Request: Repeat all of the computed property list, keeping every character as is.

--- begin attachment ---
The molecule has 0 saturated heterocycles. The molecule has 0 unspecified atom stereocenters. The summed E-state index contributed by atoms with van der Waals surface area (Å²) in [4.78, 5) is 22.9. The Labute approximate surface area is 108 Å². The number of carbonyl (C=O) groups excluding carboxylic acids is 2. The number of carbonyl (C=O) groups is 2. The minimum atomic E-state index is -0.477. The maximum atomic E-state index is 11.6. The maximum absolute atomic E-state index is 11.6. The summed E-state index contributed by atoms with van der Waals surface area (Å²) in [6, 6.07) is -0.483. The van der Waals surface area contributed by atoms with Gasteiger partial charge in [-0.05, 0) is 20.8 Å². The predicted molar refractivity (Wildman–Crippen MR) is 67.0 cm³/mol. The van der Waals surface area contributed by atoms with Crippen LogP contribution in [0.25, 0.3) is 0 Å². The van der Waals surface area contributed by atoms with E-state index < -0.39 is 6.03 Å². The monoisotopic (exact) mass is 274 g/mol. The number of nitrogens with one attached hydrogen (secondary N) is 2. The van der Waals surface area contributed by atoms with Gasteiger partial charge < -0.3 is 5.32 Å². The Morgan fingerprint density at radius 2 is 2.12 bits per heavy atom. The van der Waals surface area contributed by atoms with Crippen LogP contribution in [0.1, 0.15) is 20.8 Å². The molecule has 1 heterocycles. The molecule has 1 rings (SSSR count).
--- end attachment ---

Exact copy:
The molecule has 0 saturated heterocycles. The molecule has 0 unspecified atom stereocenters. The summed E-state index contributed by atoms with van der Waals surface area (Å²) in [4.78, 5) is 22.9. The Labute approximate surface area is 108 Å². The number of carbonyl (C=O) groups excluding carboxylic acids is 2. The number of carbonyl (C=O) groups is 2. The minimum atomic E-state index is -0.477. The maximum atomic E-state index is 11.6. The maximum absolute atomic E-state index is 11.6. The summed E-state index contributed by atoms with van der Waals surface area (Å²) in [6, 6.07) is -0.483. The van der Waals surface area contributed by atoms with Gasteiger partial charge in [-0.05, 0) is 20.8 Å². The predicted molar refractivity (Wildman–Crippen MR) is 67.0 cm³/mol. The van der Waals surface area contributed by atoms with Crippen LogP contribution in [0.25, 0.3) is 0 Å². The van der Waals surface area contributed by atoms with E-state index < -0.39 is 6.03 Å². The monoisotopic (exact) mass is 274 g/mol. The number of nitrogens with one attached hydrogen (secondary N) is 2. The van der Waals surface area contributed by atoms with Gasteiger partial charge < -0.3 is 5.32 Å². The Morgan fingerprint density at radius 2 is 2.12 bits per heavy atom. The van der Waals surface area contributed by atoms with Crippen LogP contribution in [0.1, 0.15) is 20.8 Å². The molecule has 1 heterocycles. The molecule has 1 rings (SSSR count).